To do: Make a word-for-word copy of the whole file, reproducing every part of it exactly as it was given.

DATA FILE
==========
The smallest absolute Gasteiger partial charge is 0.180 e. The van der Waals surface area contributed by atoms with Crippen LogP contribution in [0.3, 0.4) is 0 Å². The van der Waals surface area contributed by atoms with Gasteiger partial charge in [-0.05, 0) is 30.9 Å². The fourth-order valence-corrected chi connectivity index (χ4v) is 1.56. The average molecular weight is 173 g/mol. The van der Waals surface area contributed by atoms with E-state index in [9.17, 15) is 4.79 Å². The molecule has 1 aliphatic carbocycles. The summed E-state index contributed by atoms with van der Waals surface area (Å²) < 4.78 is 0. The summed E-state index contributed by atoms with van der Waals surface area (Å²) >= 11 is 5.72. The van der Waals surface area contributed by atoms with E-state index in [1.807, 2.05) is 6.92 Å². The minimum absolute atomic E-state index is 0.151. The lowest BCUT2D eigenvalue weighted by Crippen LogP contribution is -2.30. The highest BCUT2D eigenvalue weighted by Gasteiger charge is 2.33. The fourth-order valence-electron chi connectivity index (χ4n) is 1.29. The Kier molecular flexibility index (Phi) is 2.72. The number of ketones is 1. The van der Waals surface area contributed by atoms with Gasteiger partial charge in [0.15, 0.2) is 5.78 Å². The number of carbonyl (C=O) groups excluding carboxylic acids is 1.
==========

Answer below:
The smallest absolute Gasteiger partial charge is 0.180 e. The van der Waals surface area contributed by atoms with Crippen LogP contribution in [0.3, 0.4) is 0 Å². The van der Waals surface area contributed by atoms with Gasteiger partial charge in [-0.05, 0) is 30.9 Å². The fourth-order valence-corrected chi connectivity index (χ4v) is 1.56. The average molecular weight is 173 g/mol. The van der Waals surface area contributed by atoms with E-state index in [9.17, 15) is 4.79 Å². The molecule has 1 aliphatic carbocycles. The summed E-state index contributed by atoms with van der Waals surface area (Å²) < 4.78 is 0. The summed E-state index contributed by atoms with van der Waals surface area (Å²) >= 11 is 5.72. The van der Waals surface area contributed by atoms with E-state index in [1.807, 2.05) is 6.92 Å². The minimum absolute atomic E-state index is 0.151. The lowest BCUT2D eigenvalue weighted by Crippen LogP contribution is -2.30. The highest BCUT2D eigenvalue weighted by Gasteiger charge is 2.33. The fourth-order valence-electron chi connectivity index (χ4n) is 1.29. The Kier molecular flexibility index (Phi) is 2.72. The number of ketones is 1. The van der Waals surface area contributed by atoms with Gasteiger partial charge in [0.15, 0.2) is 5.78 Å². The number of carbonyl (C=O) groups excluding carboxylic acids is 1.